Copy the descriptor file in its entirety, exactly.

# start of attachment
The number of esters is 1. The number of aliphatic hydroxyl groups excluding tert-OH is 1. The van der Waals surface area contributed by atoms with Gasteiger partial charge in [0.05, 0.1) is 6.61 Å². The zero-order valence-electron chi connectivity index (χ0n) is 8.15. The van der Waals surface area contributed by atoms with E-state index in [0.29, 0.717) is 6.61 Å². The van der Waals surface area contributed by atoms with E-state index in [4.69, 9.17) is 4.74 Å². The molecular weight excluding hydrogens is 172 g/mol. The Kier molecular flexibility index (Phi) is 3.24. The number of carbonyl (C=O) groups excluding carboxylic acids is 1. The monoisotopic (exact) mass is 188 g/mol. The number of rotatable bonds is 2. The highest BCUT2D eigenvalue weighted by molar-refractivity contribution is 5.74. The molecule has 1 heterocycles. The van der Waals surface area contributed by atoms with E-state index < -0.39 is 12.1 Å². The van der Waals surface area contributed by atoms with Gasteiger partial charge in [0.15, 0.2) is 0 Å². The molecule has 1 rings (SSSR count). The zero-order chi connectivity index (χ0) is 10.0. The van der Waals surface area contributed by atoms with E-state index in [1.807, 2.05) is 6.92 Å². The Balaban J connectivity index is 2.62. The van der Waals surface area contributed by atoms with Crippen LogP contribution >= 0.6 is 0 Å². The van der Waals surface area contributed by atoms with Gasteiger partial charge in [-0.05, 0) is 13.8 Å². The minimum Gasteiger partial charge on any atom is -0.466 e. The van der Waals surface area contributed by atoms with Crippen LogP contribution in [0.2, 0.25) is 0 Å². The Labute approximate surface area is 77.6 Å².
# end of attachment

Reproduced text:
The number of esters is 1. The number of aliphatic hydroxyl groups excluding tert-OH is 1. The van der Waals surface area contributed by atoms with Gasteiger partial charge in [0.05, 0.1) is 6.61 Å². The zero-order valence-electron chi connectivity index (χ0n) is 8.15. The van der Waals surface area contributed by atoms with E-state index in [0.29, 0.717) is 6.61 Å². The van der Waals surface area contributed by atoms with E-state index in [4.69, 9.17) is 4.74 Å². The molecular weight excluding hydrogens is 172 g/mol. The Kier molecular flexibility index (Phi) is 3.24. The number of carbonyl (C=O) groups excluding carboxylic acids is 1. The monoisotopic (exact) mass is 188 g/mol. The number of rotatable bonds is 2. The highest BCUT2D eigenvalue weighted by molar-refractivity contribution is 5.74. The molecule has 1 heterocycles. The van der Waals surface area contributed by atoms with E-state index < -0.39 is 12.1 Å². The van der Waals surface area contributed by atoms with Gasteiger partial charge in [0.15, 0.2) is 0 Å². The molecule has 1 rings (SSSR count). The zero-order chi connectivity index (χ0) is 10.0. The van der Waals surface area contributed by atoms with E-state index in [1.807, 2.05) is 6.92 Å². The Balaban J connectivity index is 2.62. The van der Waals surface area contributed by atoms with Crippen LogP contribution >= 0.6 is 0 Å². The van der Waals surface area contributed by atoms with Gasteiger partial charge in [-0.05, 0) is 13.8 Å². The minimum Gasteiger partial charge on any atom is -0.466 e. The van der Waals surface area contributed by atoms with Crippen LogP contribution in [0.2, 0.25) is 0 Å². The Labute approximate surface area is 77.6 Å².